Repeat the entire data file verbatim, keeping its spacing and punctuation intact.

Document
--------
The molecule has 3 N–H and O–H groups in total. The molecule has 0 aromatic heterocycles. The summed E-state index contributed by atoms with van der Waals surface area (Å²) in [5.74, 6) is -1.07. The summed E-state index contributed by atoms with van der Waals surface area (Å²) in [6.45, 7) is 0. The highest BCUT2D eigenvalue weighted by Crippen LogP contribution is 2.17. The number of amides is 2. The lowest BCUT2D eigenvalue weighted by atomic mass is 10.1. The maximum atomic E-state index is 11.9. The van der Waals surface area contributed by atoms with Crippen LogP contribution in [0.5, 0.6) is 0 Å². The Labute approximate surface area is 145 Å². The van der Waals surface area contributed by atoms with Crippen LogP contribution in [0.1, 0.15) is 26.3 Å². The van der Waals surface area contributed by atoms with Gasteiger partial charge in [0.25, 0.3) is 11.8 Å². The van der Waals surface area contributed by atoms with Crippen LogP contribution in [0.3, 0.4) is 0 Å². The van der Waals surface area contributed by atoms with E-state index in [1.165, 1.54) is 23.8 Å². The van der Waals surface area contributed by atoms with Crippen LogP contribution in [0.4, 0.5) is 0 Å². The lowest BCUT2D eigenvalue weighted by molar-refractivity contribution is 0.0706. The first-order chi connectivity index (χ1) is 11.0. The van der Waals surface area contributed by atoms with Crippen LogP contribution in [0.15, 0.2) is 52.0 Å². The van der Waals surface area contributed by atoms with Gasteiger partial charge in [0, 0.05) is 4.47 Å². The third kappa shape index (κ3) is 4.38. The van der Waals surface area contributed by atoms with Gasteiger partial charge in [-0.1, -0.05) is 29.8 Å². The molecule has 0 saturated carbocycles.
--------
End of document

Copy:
The molecule has 3 N–H and O–H groups in total. The molecule has 0 aromatic heterocycles. The summed E-state index contributed by atoms with van der Waals surface area (Å²) in [5.74, 6) is -1.07. The summed E-state index contributed by atoms with van der Waals surface area (Å²) in [6.45, 7) is 0. The highest BCUT2D eigenvalue weighted by Crippen LogP contribution is 2.17. The number of amides is 2. The lowest BCUT2D eigenvalue weighted by atomic mass is 10.1. The maximum atomic E-state index is 11.9. The van der Waals surface area contributed by atoms with Crippen LogP contribution in [0.5, 0.6) is 0 Å². The Labute approximate surface area is 145 Å². The van der Waals surface area contributed by atoms with Crippen LogP contribution in [0.1, 0.15) is 26.3 Å². The van der Waals surface area contributed by atoms with Gasteiger partial charge in [0.25, 0.3) is 11.8 Å². The van der Waals surface area contributed by atoms with Crippen LogP contribution in [0.3, 0.4) is 0 Å². The van der Waals surface area contributed by atoms with E-state index in [1.165, 1.54) is 23.8 Å². The van der Waals surface area contributed by atoms with Crippen LogP contribution in [0.4, 0.5) is 0 Å². The lowest BCUT2D eigenvalue weighted by molar-refractivity contribution is 0.0706. The first-order chi connectivity index (χ1) is 11.0. The van der Waals surface area contributed by atoms with Crippen LogP contribution in [0.15, 0.2) is 52.0 Å². The van der Waals surface area contributed by atoms with Gasteiger partial charge in [0, 0.05) is 4.47 Å². The third kappa shape index (κ3) is 4.38. The van der Waals surface area contributed by atoms with Gasteiger partial charge in [-0.1, -0.05) is 29.8 Å². The molecule has 0 saturated carbocycles.